WU: The U.S. adopted the one-China policy, which means there's one China and Taiwan is part of China. So that's very important for China.

RUWITCH: Washington didn't agree to switch diplomatic relations right away, though. And it kept its defense treaty with Taiwan intact. A couple of weeks after Nixon returned home, the Taiwanese ambassador to the U.S. visited the White House. It was recorded on the Nixon tapes.

(SOUNDBITE OF ARCHIVED RECORDING)

JAMES SHEN: Well, Mr. President, I'm going back to Taiwan.

RUWITCH: He asks if Nixon had a message for Taiwan's president, Chiang Kai-shek.

(SOUNDBITE OF ARCHIVED RECORDING)

NIXON: I wish him good health. And...

RUWITCH: Nixon wished him good health and said he knew how painful his visit was for Taiwan. But the U.S., he said, had to take the long view in all of this. In the five decades since, Taiwan has remained separate from the mainland. It has thrived economically and politically. But its fate is as unresolved as ever. And tension has been rising as China-U.S. relations stumble. Shelley Rigger, a professor of political science at Davidson College, says the way Nixon warmed relations with China in secret did not go down well in Taiwan.

SHELLEY RIGGER: The Taiwanese absolutely saw this process as a betrayal.

RUWITCH: And, she says, it also created mistrust between Beijing and Washington.

RIGGER: I would argue that Beijing, to this day, looks back on those events as a kind of betrayal and says, you know, there's an original sin here.

WU: I think the discussion between the two sides kind of gave Beijing the reassurance that over time, this issue could be handled in a way satisfactory for Beijing.

RUWITCH: Wu Xinbo of Fudan University says that hasn't happened. And from Beijing's perspective, the U.S. is once again playing the spoiler.

WU: On the Taiwan issue, the U.S. is trying to discover the geopolitical and geo-economic value of Taiwan, and play its card against China by putting Taiwan in the broader framework of U.S. Indo-Pacific project.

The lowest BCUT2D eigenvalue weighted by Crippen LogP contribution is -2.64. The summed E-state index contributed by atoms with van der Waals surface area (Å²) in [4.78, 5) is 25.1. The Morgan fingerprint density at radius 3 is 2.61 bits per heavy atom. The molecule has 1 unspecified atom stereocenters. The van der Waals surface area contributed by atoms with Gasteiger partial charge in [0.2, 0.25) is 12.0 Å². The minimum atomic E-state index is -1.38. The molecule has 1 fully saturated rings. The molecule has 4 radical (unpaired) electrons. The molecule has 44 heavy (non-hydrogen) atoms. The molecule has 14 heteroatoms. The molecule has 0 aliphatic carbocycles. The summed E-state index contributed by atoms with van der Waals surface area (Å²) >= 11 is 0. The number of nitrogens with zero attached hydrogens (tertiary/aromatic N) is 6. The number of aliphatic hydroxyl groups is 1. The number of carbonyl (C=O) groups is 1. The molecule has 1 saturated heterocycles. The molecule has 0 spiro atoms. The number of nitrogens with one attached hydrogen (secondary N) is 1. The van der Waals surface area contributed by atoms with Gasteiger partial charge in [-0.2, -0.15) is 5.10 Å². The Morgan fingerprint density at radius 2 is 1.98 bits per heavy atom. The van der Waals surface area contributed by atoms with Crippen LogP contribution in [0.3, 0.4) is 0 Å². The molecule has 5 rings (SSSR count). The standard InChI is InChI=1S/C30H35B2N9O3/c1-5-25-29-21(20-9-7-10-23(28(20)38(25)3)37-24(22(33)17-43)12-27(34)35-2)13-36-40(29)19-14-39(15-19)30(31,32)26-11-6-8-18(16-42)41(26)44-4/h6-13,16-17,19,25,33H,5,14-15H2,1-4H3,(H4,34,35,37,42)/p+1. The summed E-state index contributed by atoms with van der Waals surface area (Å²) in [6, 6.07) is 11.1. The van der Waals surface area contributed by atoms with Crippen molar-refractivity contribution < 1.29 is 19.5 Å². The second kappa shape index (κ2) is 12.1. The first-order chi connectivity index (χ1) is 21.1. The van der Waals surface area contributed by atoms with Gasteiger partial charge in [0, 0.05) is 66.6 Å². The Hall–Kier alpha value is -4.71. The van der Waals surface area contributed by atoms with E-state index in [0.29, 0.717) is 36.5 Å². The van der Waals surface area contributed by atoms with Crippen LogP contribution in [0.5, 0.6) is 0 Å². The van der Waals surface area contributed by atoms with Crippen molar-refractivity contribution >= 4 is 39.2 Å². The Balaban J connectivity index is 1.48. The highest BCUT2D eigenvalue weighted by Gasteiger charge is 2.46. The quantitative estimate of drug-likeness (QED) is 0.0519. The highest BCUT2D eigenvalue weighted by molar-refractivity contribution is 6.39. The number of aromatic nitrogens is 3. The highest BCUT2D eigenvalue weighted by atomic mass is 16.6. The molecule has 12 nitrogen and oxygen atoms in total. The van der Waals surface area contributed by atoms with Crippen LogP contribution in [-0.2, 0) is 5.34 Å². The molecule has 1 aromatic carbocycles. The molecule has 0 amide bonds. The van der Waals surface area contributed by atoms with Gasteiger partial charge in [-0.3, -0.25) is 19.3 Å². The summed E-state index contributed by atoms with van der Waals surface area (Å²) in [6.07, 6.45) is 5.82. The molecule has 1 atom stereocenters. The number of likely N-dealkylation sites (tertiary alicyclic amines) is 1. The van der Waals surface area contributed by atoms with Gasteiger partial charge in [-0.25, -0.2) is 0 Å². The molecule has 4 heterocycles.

RUWITCH: At the Nixon Presidential Library and Museum in Yorba Linda, Calif., there's a room covering the February 1972 China trip. It has statues of Nixon and Zhou Enlai, a video documentary and artifacts, like a tin of panda cigarettes from a banquet. Visitors can also flip through images on a touchscreen display from the yellow legal pads on which Nixon scribbled copious notes. And they're telling.

JOE LOPEZ: This is an interesting one here, this section - what they want, what we want, what we both want.

RUWITCH: Joe Lopez works at the library.

Can you read it?

LOPEZ: Yeah. So what they want, President Nixon writes, build up their world credentials. No. 2, Taiwan. No. 3, get U.S. out of Asia.

RUWITCH: He says the U.S. wanted help ending the war in Vietnam and a reduced threat of confrontation with China.

LOPEZ: What we both want, reduced danger of confrontation and conflict, a more stable Asia and a restraint of USSR.

RUWITCH: The Soviet Union may be gone and the war in Vietnam long over. But from the Chinese perspective, Nixon's words were prophetic. They're building global credentials. They'd probably like the U.S. out of Asia. And Beijing is still trying to get its hands on Taiwan.

John Ruwitch, NPR News.

(SOUNDBITE OF J LORENZO'S "RAIN ON LEAF") Transcript provided by NPR, Copyright NPR.

John Ruwitch is a correspondent with NPR's international desk. He covers Chinese affairs.